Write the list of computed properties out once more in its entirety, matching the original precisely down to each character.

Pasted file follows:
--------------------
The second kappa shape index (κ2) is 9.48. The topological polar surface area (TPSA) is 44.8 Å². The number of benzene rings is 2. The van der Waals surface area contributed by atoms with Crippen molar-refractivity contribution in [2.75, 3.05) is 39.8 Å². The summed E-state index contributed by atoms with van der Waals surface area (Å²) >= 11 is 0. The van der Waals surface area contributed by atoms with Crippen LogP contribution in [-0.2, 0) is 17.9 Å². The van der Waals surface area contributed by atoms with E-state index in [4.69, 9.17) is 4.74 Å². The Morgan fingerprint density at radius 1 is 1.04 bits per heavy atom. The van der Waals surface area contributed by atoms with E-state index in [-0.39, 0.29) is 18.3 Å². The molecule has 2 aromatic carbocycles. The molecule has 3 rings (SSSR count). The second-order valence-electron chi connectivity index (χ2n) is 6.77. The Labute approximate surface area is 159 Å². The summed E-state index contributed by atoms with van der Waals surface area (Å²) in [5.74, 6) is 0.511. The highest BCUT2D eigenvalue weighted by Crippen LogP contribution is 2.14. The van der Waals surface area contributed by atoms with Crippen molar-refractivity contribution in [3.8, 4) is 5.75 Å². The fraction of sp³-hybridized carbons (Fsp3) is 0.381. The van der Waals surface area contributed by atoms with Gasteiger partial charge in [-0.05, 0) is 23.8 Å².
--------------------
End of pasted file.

The second kappa shape index (κ2) is 9.48. The topological polar surface area (TPSA) is 44.8 Å². The number of benzene rings is 2. The van der Waals surface area contributed by atoms with Crippen molar-refractivity contribution in [2.75, 3.05) is 39.8 Å². The summed E-state index contributed by atoms with van der Waals surface area (Å²) >= 11 is 0. The van der Waals surface area contributed by atoms with Crippen LogP contribution in [-0.2, 0) is 17.9 Å². The van der Waals surface area contributed by atoms with E-state index in [4.69, 9.17) is 4.74 Å². The Morgan fingerprint density at radius 1 is 1.04 bits per heavy atom. The van der Waals surface area contributed by atoms with E-state index in [-0.39, 0.29) is 18.3 Å². The molecule has 2 aromatic carbocycles. The molecule has 3 rings (SSSR count). The second-order valence-electron chi connectivity index (χ2n) is 6.77. The Labute approximate surface area is 159 Å². The summed E-state index contributed by atoms with van der Waals surface area (Å²) in [5.74, 6) is 0.511. The highest BCUT2D eigenvalue weighted by Crippen LogP contribution is 2.14. The van der Waals surface area contributed by atoms with Crippen molar-refractivity contribution in [3.8, 4) is 5.75 Å². The fraction of sp³-hybridized carbons (Fsp3) is 0.381. The van der Waals surface area contributed by atoms with Gasteiger partial charge in [-0.05, 0) is 23.8 Å².